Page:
Province connecting over a dozen underserved and growing communities with more health care workers
January 20, 2023
|LONDON — The Ontario government is connecting over a dozen underserved and growing communities with more health care workers by expanding the Learn and Stay grant. The grant, which was announced in March 2022 for students who enrol in nursing programs, will also include paramedic and medical laboratory technologist programs in priority communities. Eligible students will receive full, upfront funding for tuition, books and other direct educational costs in return for working and caring for people in the region where they studied for a term of service after they graduate.
“Expanding Ontario’s Learn and Stay grant to include nurses, paramedics and med-techs in more underserved and growing communities is another innovative solution that’s connecting people to care, closer to home,” said Premier Doug Ford. “It’s also one more way we’re making sure that all Ontarians in every corner of the province, no matter where they live, have more convenient access to the care and support they need.”
Grant applications for the 2023-24 academic year open this spring, targeting 2,500 postsecondary students who in enrol in the following programs and regions:
“This is a historic investment in our students and in the future of our health care workforce in Ontario,” said Jill Dunlop, Minister of Colleges and Universities. “By providing targeted financial incentives to encourage students to learn and work in priority communities, the expanded Learn and Stay grant will ensure that our health care professionals get the training they need to make immediate impacts in local hospitals, long-term care homes and other health care facilities after they graduate.”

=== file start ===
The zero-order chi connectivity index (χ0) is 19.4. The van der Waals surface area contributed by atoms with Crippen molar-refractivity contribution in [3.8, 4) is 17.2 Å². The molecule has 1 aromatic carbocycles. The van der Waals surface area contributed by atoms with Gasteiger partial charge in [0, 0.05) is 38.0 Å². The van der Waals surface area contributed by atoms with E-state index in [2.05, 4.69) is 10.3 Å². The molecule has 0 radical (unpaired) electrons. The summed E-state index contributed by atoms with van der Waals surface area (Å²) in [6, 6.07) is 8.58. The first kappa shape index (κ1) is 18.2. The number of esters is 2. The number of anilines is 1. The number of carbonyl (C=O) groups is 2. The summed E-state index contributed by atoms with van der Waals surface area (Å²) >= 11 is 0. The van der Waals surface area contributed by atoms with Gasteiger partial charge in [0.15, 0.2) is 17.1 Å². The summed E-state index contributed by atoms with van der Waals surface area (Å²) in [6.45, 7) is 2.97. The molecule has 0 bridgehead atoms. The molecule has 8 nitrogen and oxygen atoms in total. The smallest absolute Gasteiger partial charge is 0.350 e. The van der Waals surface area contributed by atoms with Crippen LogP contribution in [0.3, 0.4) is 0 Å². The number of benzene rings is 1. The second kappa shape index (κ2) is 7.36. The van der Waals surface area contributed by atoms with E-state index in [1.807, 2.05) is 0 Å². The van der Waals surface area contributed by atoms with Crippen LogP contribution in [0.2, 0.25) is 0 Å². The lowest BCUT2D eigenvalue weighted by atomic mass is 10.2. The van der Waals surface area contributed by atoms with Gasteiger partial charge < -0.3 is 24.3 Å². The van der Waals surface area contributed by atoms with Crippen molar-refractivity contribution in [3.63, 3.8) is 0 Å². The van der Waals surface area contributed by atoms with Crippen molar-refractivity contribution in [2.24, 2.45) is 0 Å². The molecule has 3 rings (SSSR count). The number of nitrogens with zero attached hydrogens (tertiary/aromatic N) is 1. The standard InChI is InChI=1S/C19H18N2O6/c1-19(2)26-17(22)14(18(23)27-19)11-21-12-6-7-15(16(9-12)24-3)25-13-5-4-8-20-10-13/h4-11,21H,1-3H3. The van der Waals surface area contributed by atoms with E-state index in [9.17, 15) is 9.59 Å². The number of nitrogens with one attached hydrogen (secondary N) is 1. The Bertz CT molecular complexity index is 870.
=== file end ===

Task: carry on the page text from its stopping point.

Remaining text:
With more than 12,000 new nurses registering to work in Ontario last year – a record breaking year – and another 30,000 nurses studying at a college or university, the expanded Learn and Stay grant will continue to increase the number of health care workers providing care to people, closer to home.
“We know the status quo isn’t working, so we need to move forward with bold initiatives to add more health care professionals in Ontario and especially in rural and remote communities,” said Sylvia Jones, Deputy Premier and Minister of Health. “Expanding this grant beyond nursing, to include two additional health care roles in high demand will help ensure that Ontarians, no matter the size of their community, will receive the care they need in their communities.”
The government continues to take action to build up the province’s health care workforce to ensure patients can access the health care they need when they need it, no matter where they live.
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